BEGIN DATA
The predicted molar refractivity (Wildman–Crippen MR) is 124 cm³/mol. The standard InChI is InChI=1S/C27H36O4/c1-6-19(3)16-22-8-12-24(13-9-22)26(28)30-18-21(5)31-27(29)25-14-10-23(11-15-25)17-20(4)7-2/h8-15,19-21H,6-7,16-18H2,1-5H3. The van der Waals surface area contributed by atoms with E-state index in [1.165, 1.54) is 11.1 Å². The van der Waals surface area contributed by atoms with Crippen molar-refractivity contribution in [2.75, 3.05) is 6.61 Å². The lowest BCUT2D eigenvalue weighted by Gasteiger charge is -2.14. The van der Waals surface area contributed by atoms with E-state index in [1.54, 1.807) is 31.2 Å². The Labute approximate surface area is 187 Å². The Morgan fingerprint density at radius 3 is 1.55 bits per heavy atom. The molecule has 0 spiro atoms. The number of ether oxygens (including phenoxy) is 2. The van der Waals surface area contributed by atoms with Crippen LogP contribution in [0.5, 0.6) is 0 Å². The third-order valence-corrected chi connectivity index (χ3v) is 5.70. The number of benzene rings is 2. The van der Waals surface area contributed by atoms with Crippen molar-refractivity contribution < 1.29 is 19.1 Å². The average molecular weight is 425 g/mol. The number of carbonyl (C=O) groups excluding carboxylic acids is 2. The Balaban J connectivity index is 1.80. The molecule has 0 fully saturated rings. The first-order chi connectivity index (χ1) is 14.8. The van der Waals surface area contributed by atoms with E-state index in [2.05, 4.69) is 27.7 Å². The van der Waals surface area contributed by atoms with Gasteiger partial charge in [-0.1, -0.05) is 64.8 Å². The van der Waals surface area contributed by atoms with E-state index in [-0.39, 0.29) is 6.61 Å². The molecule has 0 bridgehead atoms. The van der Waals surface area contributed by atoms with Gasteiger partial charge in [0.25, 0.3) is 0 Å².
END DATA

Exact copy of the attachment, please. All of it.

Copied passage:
The predicted molar refractivity (Wildman–Crippen MR) is 124 cm³/mol. The standard InChI is InChI=1S/C27H36O4/c1-6-19(3)16-22-8-12-24(13-9-22)26(28)30-18-21(5)31-27(29)25-14-10-23(11-15-25)17-20(4)7-2/h8-15,19-21H,6-7,16-18H2,1-5H3. The van der Waals surface area contributed by atoms with E-state index in [1.165, 1.54) is 11.1 Å². The van der Waals surface area contributed by atoms with Crippen molar-refractivity contribution in [2.75, 3.05) is 6.61 Å². The lowest BCUT2D eigenvalue weighted by Gasteiger charge is -2.14. The van der Waals surface area contributed by atoms with E-state index in [1.54, 1.807) is 31.2 Å². The Labute approximate surface area is 187 Å². The Morgan fingerprint density at radius 3 is 1.55 bits per heavy atom. The molecule has 0 spiro atoms. The number of ether oxygens (including phenoxy) is 2. The van der Waals surface area contributed by atoms with Crippen LogP contribution in [0.5, 0.6) is 0 Å². The third-order valence-corrected chi connectivity index (χ3v) is 5.70. The number of benzene rings is 2. The van der Waals surface area contributed by atoms with Crippen molar-refractivity contribution < 1.29 is 19.1 Å². The average molecular weight is 425 g/mol. The number of carbonyl (C=O) groups excluding carboxylic acids is 2. The Balaban J connectivity index is 1.80. The molecule has 0 fully saturated rings. The first-order chi connectivity index (χ1) is 14.8. The van der Waals surface area contributed by atoms with E-state index in [2.05, 4.69) is 27.7 Å². The van der Waals surface area contributed by atoms with Gasteiger partial charge in [-0.1, -0.05) is 64.8 Å². The van der Waals surface area contributed by atoms with E-state index in [-0.39, 0.29) is 6.61 Å². The molecule has 0 bridgehead atoms. The van der Waals surface area contributed by atoms with Gasteiger partial charge in [0.25, 0.3) is 0 Å².